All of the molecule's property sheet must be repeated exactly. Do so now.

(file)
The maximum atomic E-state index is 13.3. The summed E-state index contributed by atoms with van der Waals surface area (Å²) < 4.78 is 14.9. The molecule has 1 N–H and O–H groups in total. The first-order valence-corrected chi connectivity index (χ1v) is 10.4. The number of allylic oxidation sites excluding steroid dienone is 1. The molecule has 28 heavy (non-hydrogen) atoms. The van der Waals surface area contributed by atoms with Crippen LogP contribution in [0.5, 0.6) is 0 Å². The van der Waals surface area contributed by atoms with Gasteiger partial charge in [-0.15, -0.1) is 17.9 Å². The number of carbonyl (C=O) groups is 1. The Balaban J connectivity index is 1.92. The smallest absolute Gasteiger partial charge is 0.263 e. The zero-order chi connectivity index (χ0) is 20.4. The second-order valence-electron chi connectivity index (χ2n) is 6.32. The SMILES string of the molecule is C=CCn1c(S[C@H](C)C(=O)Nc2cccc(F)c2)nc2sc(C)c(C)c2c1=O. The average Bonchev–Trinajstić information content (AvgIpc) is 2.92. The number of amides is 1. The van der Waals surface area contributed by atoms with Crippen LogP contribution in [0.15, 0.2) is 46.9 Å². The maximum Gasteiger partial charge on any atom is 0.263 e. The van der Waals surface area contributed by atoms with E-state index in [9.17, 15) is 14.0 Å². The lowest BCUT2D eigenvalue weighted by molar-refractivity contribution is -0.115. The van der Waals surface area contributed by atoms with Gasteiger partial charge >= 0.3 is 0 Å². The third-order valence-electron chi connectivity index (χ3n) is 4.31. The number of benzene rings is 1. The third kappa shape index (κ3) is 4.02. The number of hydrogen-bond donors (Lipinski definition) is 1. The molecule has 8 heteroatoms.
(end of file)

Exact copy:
The maximum atomic E-state index is 13.3. The summed E-state index contributed by atoms with van der Waals surface area (Å²) < 4.78 is 14.9. The molecule has 1 N–H and O–H groups in total. The first-order valence-corrected chi connectivity index (χ1v) is 10.4. The number of allylic oxidation sites excluding steroid dienone is 1. The molecule has 28 heavy (non-hydrogen) atoms. The van der Waals surface area contributed by atoms with Crippen LogP contribution in [0.5, 0.6) is 0 Å². The van der Waals surface area contributed by atoms with Gasteiger partial charge in [-0.15, -0.1) is 17.9 Å². The number of carbonyl (C=O) groups is 1. The Balaban J connectivity index is 1.92. The smallest absolute Gasteiger partial charge is 0.263 e. The zero-order chi connectivity index (χ0) is 20.4. The second-order valence-electron chi connectivity index (χ2n) is 6.32. The SMILES string of the molecule is C=CCn1c(S[C@H](C)C(=O)Nc2cccc(F)c2)nc2sc(C)c(C)c2c1=O. The average Bonchev–Trinajstić information content (AvgIpc) is 2.92. The number of amides is 1. The van der Waals surface area contributed by atoms with Crippen LogP contribution in [0.15, 0.2) is 46.9 Å². The maximum Gasteiger partial charge on any atom is 0.263 e. The van der Waals surface area contributed by atoms with E-state index in [9.17, 15) is 14.0 Å². The lowest BCUT2D eigenvalue weighted by molar-refractivity contribution is -0.115. The van der Waals surface area contributed by atoms with Gasteiger partial charge >= 0.3 is 0 Å². The third-order valence-electron chi connectivity index (χ3n) is 4.31. The number of benzene rings is 1. The third kappa shape index (κ3) is 4.02. The number of hydrogen-bond donors (Lipinski definition) is 1. The molecule has 8 heteroatoms.